Musician Diana Oh (they/them) gets intimate in their recently recorded performance, the “Oh Family Concert.”
Known for their genre-defying work celebrating queer, trans and non-binary people, Diana is an LGBTQ+ influencer, Van Lier Fellow in Acting, Sundance Institute Fellow and member of the indie-rock band The U.S. Open.
In the “Oh Family Concert,” Diana dives into their history and legacy as a Korean American through original music and interviews. In collaboration with their mother, who immigrated to the U.S. after the Korean War, Diana explores seven decades of their family, dedicating the concert in honor of their parents.
Diana sat down with NextShark to discuss their experiences surrounding identity, song inspirations and their experience filming the personal “Oh Family Concert.”
When beginning their digital piece, which was commissioned by the Public Theater, Diana shared that the idea of interviewing elders in their community came to them at an unexpected moment.
“I remember brushing my teeth and then getting this idea of getting to meet elders, and specifically elders of marginalized experience and identity, because I am a child of immigrants,” they share.
I felt really connected to that specific generation of people who have moved to this country and folks of that generation of my parents’ age. So meeting folks of that generation and then talking with them and learning about their lives and then writing them songs as a gift.
As a jumping-off point, Diana decided to begin the project with their mother.
I begged my mom to help. I know that she’s really shy about sharing her story and also showing up on camera and all the things … [But] she agreed to help out and it just turned out to be this amazing process of interviewing my mom for the gift project. And then I got to write her this song about her and for her.
Diving into intimate conversations, some of which were more comfortable than others, Diana confesses the project changed the relationship dynamic between them and their mother, June.
I think going through this process, she got to see that her story really matters. That it wasn’t just me being weird. It wasn’t just me being annoying. It wasn’t just me being nosy and prodding and being a stalker. It’s like other people also really adore her and feel for her and feel for her generation and feel for immigrants from South Korea who came over here.
Confronting the common “emotional stagnation” between immigrant parents and their children, the project became a way for Diana and their mother to “make art together” and “force communication.”
“So I created this,” Diana explains, referring to their project. “The deadlines to talk, the space to talk, the time to talk, the container to talk.”
Regardless, Diana — like many other children of immigrants — often struggles with finding the balance between their Korean and American identities.
That is what being a Korean American is. I think that’s the difference between being Korean American and being American American is you’re combining all the swirls that are you and all the cultures that are you and trying to make sense of it. I do feel like I have a lot of questions and I do feel like I want more. And I do feel like I’m jumping out of my skin, literally. And it can be scary. You can feel really alone if you don’t find other people who are also on the same search.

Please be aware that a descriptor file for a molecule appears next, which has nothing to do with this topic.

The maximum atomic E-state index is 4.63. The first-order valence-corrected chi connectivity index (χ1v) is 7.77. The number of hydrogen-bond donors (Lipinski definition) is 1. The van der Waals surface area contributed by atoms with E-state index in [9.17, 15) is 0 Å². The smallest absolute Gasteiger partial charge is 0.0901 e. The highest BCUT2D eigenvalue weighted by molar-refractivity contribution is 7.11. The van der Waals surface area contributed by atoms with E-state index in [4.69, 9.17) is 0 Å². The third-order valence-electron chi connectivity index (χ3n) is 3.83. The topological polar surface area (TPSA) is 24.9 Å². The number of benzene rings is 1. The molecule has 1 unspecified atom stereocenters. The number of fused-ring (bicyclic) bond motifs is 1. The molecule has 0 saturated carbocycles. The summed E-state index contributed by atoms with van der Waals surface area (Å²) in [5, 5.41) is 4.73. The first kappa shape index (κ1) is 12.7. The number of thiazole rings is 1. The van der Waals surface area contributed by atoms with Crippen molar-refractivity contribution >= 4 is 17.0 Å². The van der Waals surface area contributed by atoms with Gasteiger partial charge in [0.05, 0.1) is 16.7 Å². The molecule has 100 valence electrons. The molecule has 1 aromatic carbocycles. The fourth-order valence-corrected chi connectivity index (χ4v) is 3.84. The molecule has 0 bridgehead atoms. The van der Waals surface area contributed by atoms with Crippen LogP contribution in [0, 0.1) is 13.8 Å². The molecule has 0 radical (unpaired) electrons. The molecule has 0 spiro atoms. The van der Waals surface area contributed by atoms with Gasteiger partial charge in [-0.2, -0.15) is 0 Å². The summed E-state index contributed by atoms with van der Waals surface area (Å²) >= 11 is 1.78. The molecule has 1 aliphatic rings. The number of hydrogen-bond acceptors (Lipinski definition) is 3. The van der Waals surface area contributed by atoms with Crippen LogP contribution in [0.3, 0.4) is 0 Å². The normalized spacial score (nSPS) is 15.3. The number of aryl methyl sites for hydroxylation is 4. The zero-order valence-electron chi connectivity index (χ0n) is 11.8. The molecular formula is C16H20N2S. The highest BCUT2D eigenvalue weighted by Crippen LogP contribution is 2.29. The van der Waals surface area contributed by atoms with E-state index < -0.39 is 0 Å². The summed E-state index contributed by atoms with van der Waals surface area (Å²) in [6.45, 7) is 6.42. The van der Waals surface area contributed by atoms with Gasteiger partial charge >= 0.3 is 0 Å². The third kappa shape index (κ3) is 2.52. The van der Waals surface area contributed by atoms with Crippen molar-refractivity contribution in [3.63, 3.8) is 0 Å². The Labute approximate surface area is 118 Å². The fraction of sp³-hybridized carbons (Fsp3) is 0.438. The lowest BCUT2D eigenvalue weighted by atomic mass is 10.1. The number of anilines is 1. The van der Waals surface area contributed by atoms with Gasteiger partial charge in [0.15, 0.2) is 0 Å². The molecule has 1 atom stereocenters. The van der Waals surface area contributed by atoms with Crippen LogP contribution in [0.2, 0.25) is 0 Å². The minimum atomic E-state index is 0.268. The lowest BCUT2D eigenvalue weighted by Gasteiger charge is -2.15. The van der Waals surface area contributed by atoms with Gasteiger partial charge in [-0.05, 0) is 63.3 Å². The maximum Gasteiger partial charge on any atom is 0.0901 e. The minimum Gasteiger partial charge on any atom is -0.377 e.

Diana explains finding other artists who are “on the same search” is a comfort and an opportunity for them to not only find the freedom to ask questions but also to express themselves using music.
I think music is one of the things that I do. And it’s something that really, really matters to me a lot. And the singing, the voice, like my father used to be a singer so I think that came from him. And music was something we always shared together … [I have an] intuitive process of doing things, like a simple art-making process in my life when things are so things can get so cerebral and so complicated.
Diana shares that their parents, and specifically their mother, inspired the lyrics of “I’m Holding on Too Much,” their personal favorite from the three songs performed in the concert.
“I was always watching my parents hold on too much as I was growing up,” Diana discloses. “My mom, to this day, holds on to so much at all times. It’s like surviving no matter what. That’s the immigrant mentality of working five times harder. Outwork everybody.”
But reflecting on these moments, Diana confesses that all they want is to see their mom relax.
“I just want to see her relax. That’s all we’ve ever wanted for her, you know?”
Looking back on the “Oh Family Project,” Diana defines their experience as “lucky.”
You know, I feel like somebody it feels so magical to be chosen. What a fortunate experience. And it’s, you know, that’s all an artist could ever want is to be … Every single word is gonna be so diminishing of, like, what this year got to be.
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